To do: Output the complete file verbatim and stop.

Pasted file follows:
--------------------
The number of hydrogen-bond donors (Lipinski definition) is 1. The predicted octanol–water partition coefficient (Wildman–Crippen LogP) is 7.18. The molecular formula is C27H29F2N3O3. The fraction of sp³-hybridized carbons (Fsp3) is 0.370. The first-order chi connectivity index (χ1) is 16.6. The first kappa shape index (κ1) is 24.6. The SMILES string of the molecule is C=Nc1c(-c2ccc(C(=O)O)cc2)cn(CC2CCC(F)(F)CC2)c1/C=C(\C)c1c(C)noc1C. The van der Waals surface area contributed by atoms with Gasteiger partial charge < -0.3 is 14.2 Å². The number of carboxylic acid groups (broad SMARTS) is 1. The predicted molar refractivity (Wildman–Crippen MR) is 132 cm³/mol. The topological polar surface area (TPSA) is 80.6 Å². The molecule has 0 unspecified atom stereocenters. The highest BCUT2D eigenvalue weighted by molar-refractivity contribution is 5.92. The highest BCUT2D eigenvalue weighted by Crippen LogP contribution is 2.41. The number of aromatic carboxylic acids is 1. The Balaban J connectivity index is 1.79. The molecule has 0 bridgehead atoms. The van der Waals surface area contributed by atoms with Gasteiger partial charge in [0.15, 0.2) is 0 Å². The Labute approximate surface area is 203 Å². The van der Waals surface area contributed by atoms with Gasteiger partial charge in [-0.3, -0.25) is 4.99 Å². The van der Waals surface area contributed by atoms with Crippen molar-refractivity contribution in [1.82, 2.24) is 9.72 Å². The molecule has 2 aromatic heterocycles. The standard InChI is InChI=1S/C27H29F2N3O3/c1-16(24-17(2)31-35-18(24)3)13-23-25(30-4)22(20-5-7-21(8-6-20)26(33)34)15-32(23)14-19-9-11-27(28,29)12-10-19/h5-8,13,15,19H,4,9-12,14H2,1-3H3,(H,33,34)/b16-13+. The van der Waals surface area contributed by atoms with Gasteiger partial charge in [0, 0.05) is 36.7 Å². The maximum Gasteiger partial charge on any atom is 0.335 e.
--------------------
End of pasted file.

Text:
The number of hydrogen-bond donors (Lipinski definition) is 1. The predicted octanol–water partition coefficient (Wildman–Crippen LogP) is 7.18. The molecular formula is C27H29F2N3O3. The fraction of sp³-hybridized carbons (Fsp3) is 0.370. The first-order chi connectivity index (χ1) is 16.6. The first kappa shape index (κ1) is 24.6. The SMILES string of the molecule is C=Nc1c(-c2ccc(C(=O)O)cc2)cn(CC2CCC(F)(F)CC2)c1/C=C(\C)c1c(C)noc1C. The van der Waals surface area contributed by atoms with Gasteiger partial charge < -0.3 is 14.2 Å². The number of carboxylic acid groups (broad SMARTS) is 1. The predicted molar refractivity (Wildman–Crippen MR) is 132 cm³/mol. The topological polar surface area (TPSA) is 80.6 Å². The molecule has 0 unspecified atom stereocenters. The highest BCUT2D eigenvalue weighted by molar-refractivity contribution is 5.92. The highest BCUT2D eigenvalue weighted by Crippen LogP contribution is 2.41. The number of aromatic carboxylic acids is 1. The Balaban J connectivity index is 1.79. The molecule has 0 bridgehead atoms. The van der Waals surface area contributed by atoms with Gasteiger partial charge in [0.15, 0.2) is 0 Å². The Labute approximate surface area is 203 Å². The van der Waals surface area contributed by atoms with Gasteiger partial charge in [-0.3, -0.25) is 4.99 Å². The van der Waals surface area contributed by atoms with Crippen molar-refractivity contribution in [1.82, 2.24) is 9.72 Å². The molecule has 2 aromatic heterocycles. The standard InChI is InChI=1S/C27H29F2N3O3/c1-16(24-17(2)31-35-18(24)3)13-23-25(30-4)22(20-5-7-21(8-6-20)26(33)34)15-32(23)14-19-9-11-27(28,29)12-10-19/h5-8,13,15,19H,4,9-12,14H2,1-3H3,(H,33,34)/b16-13+. The van der Waals surface area contributed by atoms with Gasteiger partial charge in [0, 0.05) is 36.7 Å². The maximum Gasteiger partial charge on any atom is 0.335 e.